* Your assessment is very important for improving the work of artificial intelligence, which forms the content of this project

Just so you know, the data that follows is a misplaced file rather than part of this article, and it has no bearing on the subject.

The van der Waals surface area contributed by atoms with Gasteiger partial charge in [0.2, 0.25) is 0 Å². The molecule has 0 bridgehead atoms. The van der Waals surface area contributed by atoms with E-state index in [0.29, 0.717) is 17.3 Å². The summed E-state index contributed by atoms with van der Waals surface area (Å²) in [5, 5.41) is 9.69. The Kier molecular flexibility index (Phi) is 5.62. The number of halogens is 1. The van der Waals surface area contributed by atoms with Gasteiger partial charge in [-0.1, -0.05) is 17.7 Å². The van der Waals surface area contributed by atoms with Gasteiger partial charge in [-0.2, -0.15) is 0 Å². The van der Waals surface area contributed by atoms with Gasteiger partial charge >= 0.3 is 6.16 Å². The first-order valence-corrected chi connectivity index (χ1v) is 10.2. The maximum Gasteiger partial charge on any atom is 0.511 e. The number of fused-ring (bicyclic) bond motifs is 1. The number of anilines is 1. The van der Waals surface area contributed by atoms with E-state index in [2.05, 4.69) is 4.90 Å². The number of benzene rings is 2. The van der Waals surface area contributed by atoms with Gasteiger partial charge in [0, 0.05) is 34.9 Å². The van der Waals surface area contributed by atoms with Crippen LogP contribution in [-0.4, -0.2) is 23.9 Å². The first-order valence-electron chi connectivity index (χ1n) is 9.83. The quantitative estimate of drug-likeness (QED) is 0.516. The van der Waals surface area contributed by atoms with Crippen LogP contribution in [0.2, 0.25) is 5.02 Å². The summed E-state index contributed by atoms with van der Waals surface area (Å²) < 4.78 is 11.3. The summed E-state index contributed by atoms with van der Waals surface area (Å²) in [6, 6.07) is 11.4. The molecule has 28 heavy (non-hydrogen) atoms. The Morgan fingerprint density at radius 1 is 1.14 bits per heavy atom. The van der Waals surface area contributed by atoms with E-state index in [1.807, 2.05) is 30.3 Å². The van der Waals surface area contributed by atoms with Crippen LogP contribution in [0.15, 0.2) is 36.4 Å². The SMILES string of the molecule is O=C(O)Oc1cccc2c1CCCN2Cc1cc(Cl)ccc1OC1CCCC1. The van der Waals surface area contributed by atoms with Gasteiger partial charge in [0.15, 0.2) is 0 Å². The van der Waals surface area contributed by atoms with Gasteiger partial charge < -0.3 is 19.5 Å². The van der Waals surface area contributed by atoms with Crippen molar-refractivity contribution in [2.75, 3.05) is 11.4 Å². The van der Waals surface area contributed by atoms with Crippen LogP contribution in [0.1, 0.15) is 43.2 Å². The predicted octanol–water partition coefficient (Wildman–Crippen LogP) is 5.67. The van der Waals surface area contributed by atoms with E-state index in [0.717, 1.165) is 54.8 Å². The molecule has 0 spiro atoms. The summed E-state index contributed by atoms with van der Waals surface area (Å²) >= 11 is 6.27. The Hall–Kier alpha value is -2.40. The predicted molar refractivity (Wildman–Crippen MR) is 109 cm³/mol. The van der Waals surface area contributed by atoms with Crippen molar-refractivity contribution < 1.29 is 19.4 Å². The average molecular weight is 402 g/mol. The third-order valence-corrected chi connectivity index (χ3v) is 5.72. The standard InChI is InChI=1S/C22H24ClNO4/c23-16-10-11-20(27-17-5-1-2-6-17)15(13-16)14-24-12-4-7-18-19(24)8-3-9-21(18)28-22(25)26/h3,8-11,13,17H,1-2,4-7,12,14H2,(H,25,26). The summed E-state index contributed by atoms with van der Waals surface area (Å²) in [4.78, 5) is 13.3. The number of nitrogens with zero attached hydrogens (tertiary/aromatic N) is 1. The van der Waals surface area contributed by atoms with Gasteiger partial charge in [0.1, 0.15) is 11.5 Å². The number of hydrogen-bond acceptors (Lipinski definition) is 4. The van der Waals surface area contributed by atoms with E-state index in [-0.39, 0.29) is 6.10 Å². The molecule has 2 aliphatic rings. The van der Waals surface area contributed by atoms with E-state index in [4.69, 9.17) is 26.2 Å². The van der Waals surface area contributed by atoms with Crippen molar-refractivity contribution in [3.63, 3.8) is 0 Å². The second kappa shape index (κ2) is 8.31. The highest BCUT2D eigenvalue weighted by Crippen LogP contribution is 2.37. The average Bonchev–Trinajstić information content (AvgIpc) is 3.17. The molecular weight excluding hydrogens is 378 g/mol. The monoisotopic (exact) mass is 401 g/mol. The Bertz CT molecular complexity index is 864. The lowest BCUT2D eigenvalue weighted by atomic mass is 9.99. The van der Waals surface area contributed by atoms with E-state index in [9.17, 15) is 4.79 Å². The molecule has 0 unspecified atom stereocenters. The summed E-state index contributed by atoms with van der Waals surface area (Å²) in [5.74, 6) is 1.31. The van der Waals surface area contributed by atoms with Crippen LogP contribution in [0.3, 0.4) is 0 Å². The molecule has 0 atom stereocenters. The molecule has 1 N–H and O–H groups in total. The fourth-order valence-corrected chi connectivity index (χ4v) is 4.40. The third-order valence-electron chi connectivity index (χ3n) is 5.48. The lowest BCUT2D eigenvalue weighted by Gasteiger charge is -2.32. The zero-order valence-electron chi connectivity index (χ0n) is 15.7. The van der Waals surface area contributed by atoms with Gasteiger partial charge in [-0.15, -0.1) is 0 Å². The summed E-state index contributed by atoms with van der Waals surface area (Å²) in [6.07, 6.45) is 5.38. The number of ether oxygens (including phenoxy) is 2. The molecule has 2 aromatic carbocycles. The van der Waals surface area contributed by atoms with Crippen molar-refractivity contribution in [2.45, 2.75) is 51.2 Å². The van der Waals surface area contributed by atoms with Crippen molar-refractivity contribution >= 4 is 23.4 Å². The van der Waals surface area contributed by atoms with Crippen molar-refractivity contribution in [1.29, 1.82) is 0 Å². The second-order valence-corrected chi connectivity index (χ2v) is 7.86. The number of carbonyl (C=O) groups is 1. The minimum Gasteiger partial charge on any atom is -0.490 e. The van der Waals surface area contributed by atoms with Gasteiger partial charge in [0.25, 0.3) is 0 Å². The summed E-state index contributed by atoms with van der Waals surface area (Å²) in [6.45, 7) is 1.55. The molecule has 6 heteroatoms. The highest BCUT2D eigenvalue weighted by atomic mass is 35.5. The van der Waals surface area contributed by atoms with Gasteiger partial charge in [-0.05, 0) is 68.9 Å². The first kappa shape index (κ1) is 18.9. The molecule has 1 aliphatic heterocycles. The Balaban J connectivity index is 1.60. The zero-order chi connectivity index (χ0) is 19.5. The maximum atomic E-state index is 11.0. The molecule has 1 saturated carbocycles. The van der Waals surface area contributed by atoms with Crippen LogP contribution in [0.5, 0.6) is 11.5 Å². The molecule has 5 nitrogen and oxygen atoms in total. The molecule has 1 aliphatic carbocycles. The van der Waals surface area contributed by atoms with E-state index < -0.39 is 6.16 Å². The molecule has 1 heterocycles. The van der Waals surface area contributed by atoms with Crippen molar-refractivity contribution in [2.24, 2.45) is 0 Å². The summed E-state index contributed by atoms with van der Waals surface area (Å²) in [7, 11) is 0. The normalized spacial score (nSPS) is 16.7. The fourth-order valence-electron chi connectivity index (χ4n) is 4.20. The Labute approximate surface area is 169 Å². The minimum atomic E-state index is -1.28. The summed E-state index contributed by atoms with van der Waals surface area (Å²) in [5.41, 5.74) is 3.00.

Lecture 17 Ptolemy on the Motion of the Earth Patrick Maher Scientific Thought I Fall 2009 The celestial sphere ecliptic N equator E N S horizon W S The zodiac divides the ecliptic into 12 equal parts. The Earth is in the middle of the heavens (ch. 5) Ptolemy argues that we are at the center of the celestial sphere. Simplified version of Ptolemy’s argument If we were above the center we would see less than half the celestial sphere. If we were below the center we would see more than half the celestial sphere. But in fact we see half the sphere, e.g., we see half the zodiac at any one time. If we were north or south of the center, then at equinox the sun wouldn’t rise in the east and set in the west. But we see that it does. If we were east or west of the center: The apparent sizes and distances of stars would be different when they are in the east than in the west, contrary to what we observe. The time it takes a star to go from rising to its highest point would not equal the time it takes to go from its highest point to setting, contrary to what we observe. The Earth has the ratio of a point to the heavens (ch. 6) The earth has, to the senses, the ratio of a point to the distance of the sphere of the so-called fixed stars.  Simplified version of Ptolemy’s argument It has been shown that we are at the center of the heavens. Wherever you go on Earth, the phenomena used to argue that we are at the center are still observed. Therefore, the size of the Earth is negligible compared to the heavens. Ptolemy didn’t say the stars look the same from everywhere on earth. They don’t and he knew that. The Earth doesn’t move (ch. 7) As a whole Since it is always at the center, it can’t be moving as a whole. or by rotating once/day The earth’s surface would be moving about 1000 miles/hour. The result would be that all objects not actually standing on the earth would appear to have the same motion, opposite to that of the earth; neither clouds nor other flying or thrown objects would ever be seen moving towards the east.  If they said that the air is carried around in the same direction and with the same speed as the earth, the . . . objects in the air would none the less always seem to be left behind by the motion of both [earth and air].  If those objects too were carried around, fused, as it were, to the air, then they would never appear to have any motion either in advance or rearwards.  Motion of planets Not uniform circular around Earth The planets move through the stars from west to east along the ecliptic, like the Sun but at different rates, e.g., Mars takes 2 years, Jupiter takes 12. This motion east is not uniform; the speed varies. Sometimes planets even reverse direction and go west for a while; this is called retrograde motion. The planets vary in apparent size, as viewed from Earth, which indicates their distance from Earth changes. But according to Aristotle, only uniform circular motion is natural to heavenly bodies. We’ll now look at some techniques Ptolemy used to resolve this discrepancy. Epicycle planet deferent Earth epicycle This is a combination of two uniform circular motions. It gives retrograde motion if the (linear) speed of the epicycle is greater than that of the deferent. A slower epicycle can explain variations in speed. Epicycles also explain variations in apparent size. Eccentric eccentric Earth planet An eccentric is a deferent in which the center is offset from Earth. Eccentrics are another way of explaining changes in apparent size and speed of planets. Questions 1 Give Ptolemaic arguments for the following propositions. If Ptolemy responds to objections to the argument, give that also. (a) The earth is in the middle of the heavens. (b) The earth has the ratio of a point to the heavens. (c) The earth doesn’t move, either as a whole or by rotating once/day. 2 Draw a diagram showing a deferent and an epicycle. Under what conditions will this system produce retrograde motion? 3 Explain what an eccentric is and what it can be used for in Ptolemy’s astronomy. References Jim Kaler. Measuring the Sky: A Quick Guide to the Celestial Sphere. www.astro.uiuc.edu/~kaler/celsph.html. G. J. Toomer. Ptolemy’s Almagest. Princeton University Press, 1998. (Originally published by Duckworth, 1984.) Numbers in brackets refer to pages of this edition.